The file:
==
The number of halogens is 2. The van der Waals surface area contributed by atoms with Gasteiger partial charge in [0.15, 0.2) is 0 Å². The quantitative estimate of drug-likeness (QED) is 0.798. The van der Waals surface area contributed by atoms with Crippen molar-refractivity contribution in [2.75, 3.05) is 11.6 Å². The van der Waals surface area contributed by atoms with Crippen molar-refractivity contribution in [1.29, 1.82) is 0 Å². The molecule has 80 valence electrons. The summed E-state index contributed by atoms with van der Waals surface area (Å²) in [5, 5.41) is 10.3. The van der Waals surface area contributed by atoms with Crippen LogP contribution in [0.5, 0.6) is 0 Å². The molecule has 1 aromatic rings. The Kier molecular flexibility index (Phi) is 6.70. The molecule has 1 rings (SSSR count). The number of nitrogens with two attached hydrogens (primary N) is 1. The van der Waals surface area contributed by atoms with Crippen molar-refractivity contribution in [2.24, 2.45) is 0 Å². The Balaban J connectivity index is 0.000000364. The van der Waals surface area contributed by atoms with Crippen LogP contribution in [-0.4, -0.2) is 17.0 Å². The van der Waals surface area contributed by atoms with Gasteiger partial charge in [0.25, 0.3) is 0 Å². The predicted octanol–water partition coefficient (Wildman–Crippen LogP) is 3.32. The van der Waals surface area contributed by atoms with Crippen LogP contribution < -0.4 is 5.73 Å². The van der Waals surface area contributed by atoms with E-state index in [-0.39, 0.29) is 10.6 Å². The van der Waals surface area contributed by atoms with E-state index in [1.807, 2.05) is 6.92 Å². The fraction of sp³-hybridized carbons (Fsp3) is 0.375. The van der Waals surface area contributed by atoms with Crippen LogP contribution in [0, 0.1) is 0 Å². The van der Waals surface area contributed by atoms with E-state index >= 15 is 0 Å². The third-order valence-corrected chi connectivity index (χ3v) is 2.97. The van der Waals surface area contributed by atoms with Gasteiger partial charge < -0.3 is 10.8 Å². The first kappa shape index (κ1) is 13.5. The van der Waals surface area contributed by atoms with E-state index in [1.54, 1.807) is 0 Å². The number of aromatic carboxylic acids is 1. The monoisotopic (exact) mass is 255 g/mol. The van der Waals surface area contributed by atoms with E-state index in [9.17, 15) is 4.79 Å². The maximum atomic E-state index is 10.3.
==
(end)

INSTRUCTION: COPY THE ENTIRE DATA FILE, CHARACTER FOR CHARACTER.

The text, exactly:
The number of halogens is 2. The van der Waals surface area contributed by atoms with Gasteiger partial charge in [0.15, 0.2) is 0 Å². The quantitative estimate of drug-likeness (QED) is 0.798. The van der Waals surface area contributed by atoms with Crippen molar-refractivity contribution in [2.75, 3.05) is 11.6 Å². The van der Waals surface area contributed by atoms with Crippen molar-refractivity contribution in [1.29, 1.82) is 0 Å². The molecule has 80 valence electrons. The summed E-state index contributed by atoms with van der Waals surface area (Å²) in [5, 5.41) is 10.3. The van der Waals surface area contributed by atoms with Crippen LogP contribution in [0.5, 0.6) is 0 Å². The molecule has 1 aromatic rings. The Kier molecular flexibility index (Phi) is 6.70. The molecule has 1 rings (SSSR count). The number of nitrogens with two attached hydrogens (primary N) is 1. The van der Waals surface area contributed by atoms with Crippen molar-refractivity contribution in [2.24, 2.45) is 0 Å². The Balaban J connectivity index is 0.000000364. The van der Waals surface area contributed by atoms with Crippen LogP contribution in [-0.4, -0.2) is 17.0 Å². The van der Waals surface area contributed by atoms with Gasteiger partial charge in [0.25, 0.3) is 0 Å². The predicted octanol–water partition coefficient (Wildman–Crippen LogP) is 3.32. The van der Waals surface area contributed by atoms with Crippen LogP contribution < -0.4 is 5.73 Å². The van der Waals surface area contributed by atoms with E-state index in [-0.39, 0.29) is 10.6 Å². The van der Waals surface area contributed by atoms with E-state index in [1.807, 2.05) is 6.92 Å². The fraction of sp³-hybridized carbons (Fsp3) is 0.375. The van der Waals surface area contributed by atoms with Crippen LogP contribution in [0, 0.1) is 0 Å². The van der Waals surface area contributed by atoms with E-state index >= 15 is 0 Å². The third-order valence-corrected chi connectivity index (χ3v) is 2.97. The van der Waals surface area contributed by atoms with Gasteiger partial charge < -0.3 is 10.8 Å². The first kappa shape index (κ1) is 13.5. The van der Waals surface area contributed by atoms with E-state index in [1.54, 1.807) is 0 Å². The number of aromatic carboxylic acids is 1. The monoisotopic (exact) mass is 255 g/mol. The van der Waals surface area contributed by atoms with E-state index in [9.17, 15) is 4.79 Å². The maximum atomic E-state index is 10.3.